Threat-Relevance Impairs Executive Functions: Negative Impact on Working Memory and Response Inhibition
2012 (English)In: Emotion, ISSN 1528-3542, E-ISSN 1931-1516, Vol. 12, no 2, 384-393 p.Article in journal (Refereed) Published
The effects of emotional stimulus content on attention are well-known. In contrast, the impact of emotional information on higher executive control functions is undetermined. To elucidate the role of negative emotion in cognitive control, 56 adult female participants performed a combined working memory and response inhibition task, with threat-relevant (spider and snake) and neutral (flower and mushroom) stimuli. Threat-relevant stimuli impaired performance, by causing prolonged response times to working memory items and increased response inhibition error rate relative to neutral stimuli. The impaired response inhibition was only evident when threat-relevant stimuli co-occurred with working memory matches, in line with a common resource pool view of executive functions and emotion processing. Individual differences in reported fear of spiders were associated with differences of inhibitory control, while fear of snakes was associated with impaired overall accuracy on working memory trials. The results are discussed in relation to the dual-competition framework for interaction between executive functions and emotion (Pessoa, 2009).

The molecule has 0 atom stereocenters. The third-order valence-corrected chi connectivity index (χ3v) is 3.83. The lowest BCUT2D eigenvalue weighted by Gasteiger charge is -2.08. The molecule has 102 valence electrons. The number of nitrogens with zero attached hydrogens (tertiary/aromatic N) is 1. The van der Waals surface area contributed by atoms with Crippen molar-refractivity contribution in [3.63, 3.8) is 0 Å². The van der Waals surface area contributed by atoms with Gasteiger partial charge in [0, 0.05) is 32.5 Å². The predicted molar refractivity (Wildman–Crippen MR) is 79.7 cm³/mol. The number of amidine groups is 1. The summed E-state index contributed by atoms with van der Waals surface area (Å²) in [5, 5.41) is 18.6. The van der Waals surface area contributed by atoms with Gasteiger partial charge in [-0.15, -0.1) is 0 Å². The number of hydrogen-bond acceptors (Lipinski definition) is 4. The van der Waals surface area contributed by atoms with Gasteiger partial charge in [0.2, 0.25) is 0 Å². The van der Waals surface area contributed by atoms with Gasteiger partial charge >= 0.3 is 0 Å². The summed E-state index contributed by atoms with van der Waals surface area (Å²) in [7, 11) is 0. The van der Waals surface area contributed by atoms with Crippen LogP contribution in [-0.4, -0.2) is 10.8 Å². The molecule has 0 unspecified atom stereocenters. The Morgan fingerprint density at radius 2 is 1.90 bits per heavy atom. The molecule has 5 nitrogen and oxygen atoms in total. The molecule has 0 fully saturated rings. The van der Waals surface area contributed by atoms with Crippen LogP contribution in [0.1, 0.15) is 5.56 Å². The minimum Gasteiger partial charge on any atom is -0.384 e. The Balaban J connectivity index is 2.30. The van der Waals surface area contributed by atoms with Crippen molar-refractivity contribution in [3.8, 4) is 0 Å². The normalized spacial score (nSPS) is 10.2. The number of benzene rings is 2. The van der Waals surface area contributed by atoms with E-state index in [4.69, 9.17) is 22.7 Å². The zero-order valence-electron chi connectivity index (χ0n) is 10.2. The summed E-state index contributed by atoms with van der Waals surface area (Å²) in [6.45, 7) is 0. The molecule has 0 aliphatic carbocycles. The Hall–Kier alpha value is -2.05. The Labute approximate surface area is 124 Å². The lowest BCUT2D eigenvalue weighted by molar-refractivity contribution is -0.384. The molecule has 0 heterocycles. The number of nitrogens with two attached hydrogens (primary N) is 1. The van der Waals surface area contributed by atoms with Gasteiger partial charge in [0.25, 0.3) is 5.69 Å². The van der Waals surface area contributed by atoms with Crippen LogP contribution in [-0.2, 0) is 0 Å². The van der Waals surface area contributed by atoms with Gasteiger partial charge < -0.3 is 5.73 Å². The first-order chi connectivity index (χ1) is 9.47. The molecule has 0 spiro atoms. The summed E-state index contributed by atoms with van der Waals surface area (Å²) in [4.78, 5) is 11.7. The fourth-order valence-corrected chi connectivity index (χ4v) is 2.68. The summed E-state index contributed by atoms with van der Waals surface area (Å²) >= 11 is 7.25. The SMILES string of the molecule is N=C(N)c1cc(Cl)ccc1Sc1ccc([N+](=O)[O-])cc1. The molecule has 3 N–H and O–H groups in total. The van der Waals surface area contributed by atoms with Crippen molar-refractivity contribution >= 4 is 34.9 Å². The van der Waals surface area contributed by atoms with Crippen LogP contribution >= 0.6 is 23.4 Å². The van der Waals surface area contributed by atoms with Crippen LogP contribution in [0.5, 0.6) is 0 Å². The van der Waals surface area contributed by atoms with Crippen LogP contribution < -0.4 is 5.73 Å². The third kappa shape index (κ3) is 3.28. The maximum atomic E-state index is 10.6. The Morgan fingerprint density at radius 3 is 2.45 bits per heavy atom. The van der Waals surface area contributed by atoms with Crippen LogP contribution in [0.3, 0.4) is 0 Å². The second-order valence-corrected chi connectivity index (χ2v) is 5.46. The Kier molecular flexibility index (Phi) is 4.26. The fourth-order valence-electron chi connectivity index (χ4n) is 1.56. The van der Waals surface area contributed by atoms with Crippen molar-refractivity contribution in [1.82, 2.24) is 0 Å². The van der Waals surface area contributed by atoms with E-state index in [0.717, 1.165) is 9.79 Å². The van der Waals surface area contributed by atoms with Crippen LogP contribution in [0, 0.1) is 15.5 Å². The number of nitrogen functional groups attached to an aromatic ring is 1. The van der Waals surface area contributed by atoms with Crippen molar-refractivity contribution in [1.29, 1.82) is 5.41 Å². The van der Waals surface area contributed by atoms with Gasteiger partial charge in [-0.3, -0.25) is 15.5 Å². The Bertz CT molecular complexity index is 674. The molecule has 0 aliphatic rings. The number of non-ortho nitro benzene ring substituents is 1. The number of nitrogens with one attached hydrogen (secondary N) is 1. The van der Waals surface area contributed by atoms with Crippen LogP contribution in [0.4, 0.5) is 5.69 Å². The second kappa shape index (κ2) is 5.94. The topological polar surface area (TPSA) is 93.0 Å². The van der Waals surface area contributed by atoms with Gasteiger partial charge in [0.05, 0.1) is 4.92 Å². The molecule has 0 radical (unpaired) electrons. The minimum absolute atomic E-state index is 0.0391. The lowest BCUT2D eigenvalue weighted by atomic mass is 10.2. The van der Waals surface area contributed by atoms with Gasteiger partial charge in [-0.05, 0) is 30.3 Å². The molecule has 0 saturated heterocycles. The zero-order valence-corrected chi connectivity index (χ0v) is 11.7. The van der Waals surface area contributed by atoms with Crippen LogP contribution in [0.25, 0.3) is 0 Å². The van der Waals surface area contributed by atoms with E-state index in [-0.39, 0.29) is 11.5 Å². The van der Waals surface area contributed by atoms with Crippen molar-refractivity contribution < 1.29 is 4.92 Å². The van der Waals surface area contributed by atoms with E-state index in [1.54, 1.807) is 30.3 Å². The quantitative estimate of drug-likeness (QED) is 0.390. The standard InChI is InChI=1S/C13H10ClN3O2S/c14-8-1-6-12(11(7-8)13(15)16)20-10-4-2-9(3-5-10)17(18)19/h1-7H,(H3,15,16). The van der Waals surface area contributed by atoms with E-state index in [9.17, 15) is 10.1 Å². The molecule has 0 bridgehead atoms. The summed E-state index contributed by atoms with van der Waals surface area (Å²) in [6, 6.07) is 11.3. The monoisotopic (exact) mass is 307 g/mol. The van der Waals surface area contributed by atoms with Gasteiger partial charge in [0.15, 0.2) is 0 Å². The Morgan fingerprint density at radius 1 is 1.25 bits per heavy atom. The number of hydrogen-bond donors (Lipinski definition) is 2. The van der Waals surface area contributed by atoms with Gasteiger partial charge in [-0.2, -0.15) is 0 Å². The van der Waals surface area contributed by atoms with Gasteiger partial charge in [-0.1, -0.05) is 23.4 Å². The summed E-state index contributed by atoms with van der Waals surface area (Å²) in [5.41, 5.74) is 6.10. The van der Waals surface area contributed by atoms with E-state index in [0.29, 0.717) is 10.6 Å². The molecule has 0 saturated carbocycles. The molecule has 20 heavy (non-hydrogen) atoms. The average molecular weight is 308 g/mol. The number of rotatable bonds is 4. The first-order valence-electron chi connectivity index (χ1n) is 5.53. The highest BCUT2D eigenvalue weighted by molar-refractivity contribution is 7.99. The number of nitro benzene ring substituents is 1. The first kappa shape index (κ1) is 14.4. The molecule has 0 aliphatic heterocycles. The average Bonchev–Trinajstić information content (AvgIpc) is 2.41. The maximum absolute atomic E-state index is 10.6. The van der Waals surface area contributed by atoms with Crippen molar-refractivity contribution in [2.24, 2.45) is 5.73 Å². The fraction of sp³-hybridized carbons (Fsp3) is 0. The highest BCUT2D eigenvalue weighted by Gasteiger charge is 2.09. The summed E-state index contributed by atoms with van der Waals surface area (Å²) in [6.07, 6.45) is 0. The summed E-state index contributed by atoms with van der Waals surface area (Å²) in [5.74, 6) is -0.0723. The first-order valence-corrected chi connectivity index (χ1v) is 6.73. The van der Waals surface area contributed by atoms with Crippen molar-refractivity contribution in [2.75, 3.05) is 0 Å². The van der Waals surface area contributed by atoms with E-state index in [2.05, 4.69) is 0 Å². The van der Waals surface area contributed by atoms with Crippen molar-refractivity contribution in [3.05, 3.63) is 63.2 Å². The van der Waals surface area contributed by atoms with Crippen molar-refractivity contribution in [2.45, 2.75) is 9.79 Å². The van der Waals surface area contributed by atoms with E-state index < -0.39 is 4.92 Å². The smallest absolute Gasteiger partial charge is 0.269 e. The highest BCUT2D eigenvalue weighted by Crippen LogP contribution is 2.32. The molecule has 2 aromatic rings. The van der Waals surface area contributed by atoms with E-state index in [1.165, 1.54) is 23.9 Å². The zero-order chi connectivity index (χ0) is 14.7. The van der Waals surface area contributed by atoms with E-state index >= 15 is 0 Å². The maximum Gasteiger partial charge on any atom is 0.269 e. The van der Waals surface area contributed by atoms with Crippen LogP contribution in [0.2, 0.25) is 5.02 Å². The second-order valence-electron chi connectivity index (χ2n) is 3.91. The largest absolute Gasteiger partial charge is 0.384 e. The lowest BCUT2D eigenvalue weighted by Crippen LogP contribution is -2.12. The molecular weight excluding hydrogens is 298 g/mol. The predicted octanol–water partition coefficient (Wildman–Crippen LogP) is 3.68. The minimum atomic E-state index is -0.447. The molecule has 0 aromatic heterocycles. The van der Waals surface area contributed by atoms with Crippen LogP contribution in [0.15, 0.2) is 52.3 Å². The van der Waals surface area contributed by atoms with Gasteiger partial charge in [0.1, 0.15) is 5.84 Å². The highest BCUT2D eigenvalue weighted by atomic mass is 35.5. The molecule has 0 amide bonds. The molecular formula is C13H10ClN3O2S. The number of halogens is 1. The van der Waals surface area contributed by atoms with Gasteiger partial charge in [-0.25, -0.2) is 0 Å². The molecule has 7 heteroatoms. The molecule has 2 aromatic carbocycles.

Place, publisher, year, edition, pages
2012. Vol. 12, no 2, 384-393 p.
emotion, executive functions, working memory, response inhibition, dual competition
IdentifiersURN: urn:nbn:se:uu:diva-173653DOI: 10.1037/a0027305ISI: 000302200000022OAI: oai:DiVA.org:uu-173653DiVA: diva2:524476